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Hankyu Railway
Six-track section near Umeda terminal; Nakatsu Station in the center
Parent companyHankyu Hanshin Holdings
(Hankyu Hanshin Toho Group)
HeadquartersOsaka, Japan
LocaleKansai region, Japan
Dates of operation1910 (established in 1907)–
Track gauge1,435 mm (4 ft 8+12 in)
Length138.4 km (86.0 mi)

Hankyu Corporation (阪急電鉄株式会社, Hankyū Dentetsu kabushiki gaisha, lit.'Hankyu Electric Railway Stock Company'), trading as Hankyu Railway (阪急電鉄, Hankyū Dentetsu, lit.'Hankyu Electric Railway'), is a Japanese private railway company that provides commuter and interurban service to the northern Kansai region and is one of the flagship properties of Hankyu Hanshin Holdings Inc., in turn part of the Hankyu Hanshin Toho Group (which includes H2O Retailing Corporation and Toho Co., the creator of Godzilla). The railway's main terminal is at Umeda Station in Osaka. The signature color of Hankyu cars is maroon.[1]

The Hankyu network serves 1,950,000 people every weekday and offers several types of express service with no extra charge.

The head offices of Hankyu Hanshin Holdings, Inc. and Hankyu Corporation are at 1-16-1, Shibata, Kita-ku, Osaka; the both companies' registered headquarters are at 1-1, Sakaemachi, Ikeda, Osaka Prefecture.

The Takarazuka Revue, an all-female musical theatre performance company, is well known as a division of the Hankyu railway company; all of its members are employed by Hankyu.



The name Hankyu is an abbreviation of Keihanshin Kyūko (京阪神急行).

Keihanshin (京阪神) refers to the area served by Hankyu trains, comprising the cities of Kyoto (京都), Osaka (大阪) and Kobe (神戸), along with the suburbs that connect them to each other.

Kyūko (急行) means "express train(s)".


Umeda Station on the day of inauguration
Seal of the Minoo Arima Electric Tramway

In 1907, the Minoo Arima Electric Tramway Company (箕面有馬電気軌道株式会社, Minoo Arima Denki Kidō Kabushiki-gaisha), a forerunner of Hankyu Hanshin Holdings, Inc., was established by Ichizō Kobayashi (precisely, he was one of the "promoters" of the tramway). On 10 March 1910, Minoo Arima Tramway opened the rail lines from Umeda to Takarazuka (the Takarazuka Main Line) and from Ishibashi to Minoo (the Minoo Line). The tramway was popular due to Kobayashi's pioneering act to develop housing around stations along the line (a first in Japan), a forerunner to transit-oriented developments.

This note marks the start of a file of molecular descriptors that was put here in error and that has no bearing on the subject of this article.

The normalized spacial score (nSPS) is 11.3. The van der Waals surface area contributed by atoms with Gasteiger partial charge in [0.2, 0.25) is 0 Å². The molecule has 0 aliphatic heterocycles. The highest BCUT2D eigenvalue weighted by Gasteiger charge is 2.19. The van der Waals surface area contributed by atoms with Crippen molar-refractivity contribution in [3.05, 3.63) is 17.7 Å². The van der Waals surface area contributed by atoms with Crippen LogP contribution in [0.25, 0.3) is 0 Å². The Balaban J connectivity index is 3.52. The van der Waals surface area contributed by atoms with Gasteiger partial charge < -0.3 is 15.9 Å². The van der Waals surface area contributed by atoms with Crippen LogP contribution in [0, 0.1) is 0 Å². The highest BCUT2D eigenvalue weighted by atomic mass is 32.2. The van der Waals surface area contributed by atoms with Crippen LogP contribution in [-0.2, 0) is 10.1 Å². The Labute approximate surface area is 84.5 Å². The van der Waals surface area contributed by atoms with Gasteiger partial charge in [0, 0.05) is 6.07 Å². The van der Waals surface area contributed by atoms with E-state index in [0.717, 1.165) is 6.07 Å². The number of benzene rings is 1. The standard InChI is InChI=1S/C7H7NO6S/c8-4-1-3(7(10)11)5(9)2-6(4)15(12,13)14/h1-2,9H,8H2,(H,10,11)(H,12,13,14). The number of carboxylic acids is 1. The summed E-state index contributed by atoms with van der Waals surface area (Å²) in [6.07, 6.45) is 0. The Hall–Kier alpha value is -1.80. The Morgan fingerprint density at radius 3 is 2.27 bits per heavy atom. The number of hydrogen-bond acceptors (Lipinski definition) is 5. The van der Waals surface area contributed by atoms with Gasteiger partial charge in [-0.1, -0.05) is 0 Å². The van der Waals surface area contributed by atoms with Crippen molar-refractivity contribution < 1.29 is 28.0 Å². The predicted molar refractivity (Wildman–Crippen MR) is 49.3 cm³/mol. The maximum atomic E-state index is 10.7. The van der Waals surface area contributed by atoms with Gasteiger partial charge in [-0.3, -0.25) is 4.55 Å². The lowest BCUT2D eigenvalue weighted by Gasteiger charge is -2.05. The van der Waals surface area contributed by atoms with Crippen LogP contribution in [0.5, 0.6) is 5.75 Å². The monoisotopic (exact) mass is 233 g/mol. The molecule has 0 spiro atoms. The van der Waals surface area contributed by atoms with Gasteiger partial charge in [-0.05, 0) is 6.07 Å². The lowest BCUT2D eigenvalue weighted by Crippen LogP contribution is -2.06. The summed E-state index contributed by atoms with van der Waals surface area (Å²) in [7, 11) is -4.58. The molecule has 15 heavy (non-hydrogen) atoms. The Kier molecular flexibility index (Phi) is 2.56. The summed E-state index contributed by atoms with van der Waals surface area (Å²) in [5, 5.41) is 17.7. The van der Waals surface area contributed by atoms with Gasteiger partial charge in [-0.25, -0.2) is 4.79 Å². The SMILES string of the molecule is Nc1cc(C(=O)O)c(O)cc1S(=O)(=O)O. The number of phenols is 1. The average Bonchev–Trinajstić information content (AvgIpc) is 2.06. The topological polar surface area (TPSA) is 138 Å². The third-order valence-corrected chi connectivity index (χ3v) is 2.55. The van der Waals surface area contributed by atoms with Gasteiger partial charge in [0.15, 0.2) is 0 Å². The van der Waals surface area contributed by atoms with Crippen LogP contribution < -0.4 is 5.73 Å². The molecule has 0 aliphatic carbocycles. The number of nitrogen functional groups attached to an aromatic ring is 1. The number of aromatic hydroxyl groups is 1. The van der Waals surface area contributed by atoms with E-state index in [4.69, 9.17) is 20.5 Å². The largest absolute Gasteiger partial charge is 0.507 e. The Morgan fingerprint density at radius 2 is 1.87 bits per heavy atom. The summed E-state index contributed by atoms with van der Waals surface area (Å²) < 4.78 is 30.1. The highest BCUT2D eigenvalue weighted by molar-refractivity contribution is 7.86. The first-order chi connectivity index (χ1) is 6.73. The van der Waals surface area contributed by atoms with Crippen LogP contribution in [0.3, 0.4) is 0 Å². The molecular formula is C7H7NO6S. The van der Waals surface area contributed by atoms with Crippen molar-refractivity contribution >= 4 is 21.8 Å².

Expansion to Kobe[edit]

On February 4, 1918, Minoo Arima Tramway was renamed Hanshin Kyūkō Railway Company (阪神急行電鉄株式会社, Hanshin Kyūkō Dentetsu Kabushiki-gaisha, referred to as "Hankyū", 阪急).

On July 16, 1920, the Kobe Main Line from Jūsō to Kobe (later, renamed Kamitsutsui) and the Itami Line from Tsukaguchi to Itami were opened.

On April 1, 1936, the Kobe Main Line was extended from Nishi-Nada (present-day Ōji-kōen) to the new terminal in Kobe (present-day Kobe-Sannomiya Station), and the Kobe Main Line from Nishi-Nada to Kamitsutsui was named the Kamitsutsui Line, which was abandoned on May 20, 1940.

In 1936, Hankyu established a professional baseball team and in 1937 the Nishinomiya Stadium as the team's home field was completed near Nishinomiya-Kitaguchi Station. The Hankyu Braves (named in 1947) played until the 1988 season and became the predecessors of the present-day Orix Buffaloes.

Merger and separation with Keihan[edit]

On October 1, 1943, under the order of the government, Hanshin Kyūkō and Keihan Electric Railway were merged, and renamed Keihanshin Kyūkō Railway Company (京阪神急行電鉄株式会社, Keihanshin Kyūkō Dentetsu Kabushiki-gaisha, referred to as "Keihanshin", 京阪神). The merged lines included the Keihan Main Line, the Uji Line, the Shinkeihan Line (present-day Kyoto Main Line), the Senriyama Line (present-day Senri Line), the Jūsō Line (part of Kyoto Main Line), the Arashiyama Line, the Keishin Line and the Ishiyama Sakamoto Line. The Katano Line was also added in 1945.

On December 1, 1949, the Keihan Main Line, the Katano Line, the Uji Line, the Keishin Line, and the Ishiyama-Sakamoto Line were split off to become part of the newly established Keihan Electric Railway Co., Ltd. Although this revived the former Keihan Electric Railway, Keihan was now smaller than before the 1943 merger, because the Shinkeihan Line and its branches were not given up by Keihanshin. The present structure of the Hankyu network with the three main lines was fixed by this transaction. The abbreviation of Keihanshin Kyūkō Railway was changed from "Keihanshin" to "Hankyū".

Postwar development[edit]

610 Series car, built 1953-56

On April 7, 1968, the Kobe Main Line started through service to the Kobe Rapid Transit Railway Tozai Line and the Sanyo Electric Railway Main Line.

On December 6, 1969, the Kyoto Main Line and the Senri Line started through service to the Osaka Municipal Subway Sakaisuji Line. In 1970, the Senri Line was one of access routes to the Expo '70 held in Senri area.

On April 1, 1973, Keihanshin Kyūkō Railway Company assumed its current name.

Former Hankyu logo used between 1943 and 1992. The 6-point ring stands for Kyoto, and the symbols for Osaka City and Kobe are incorporated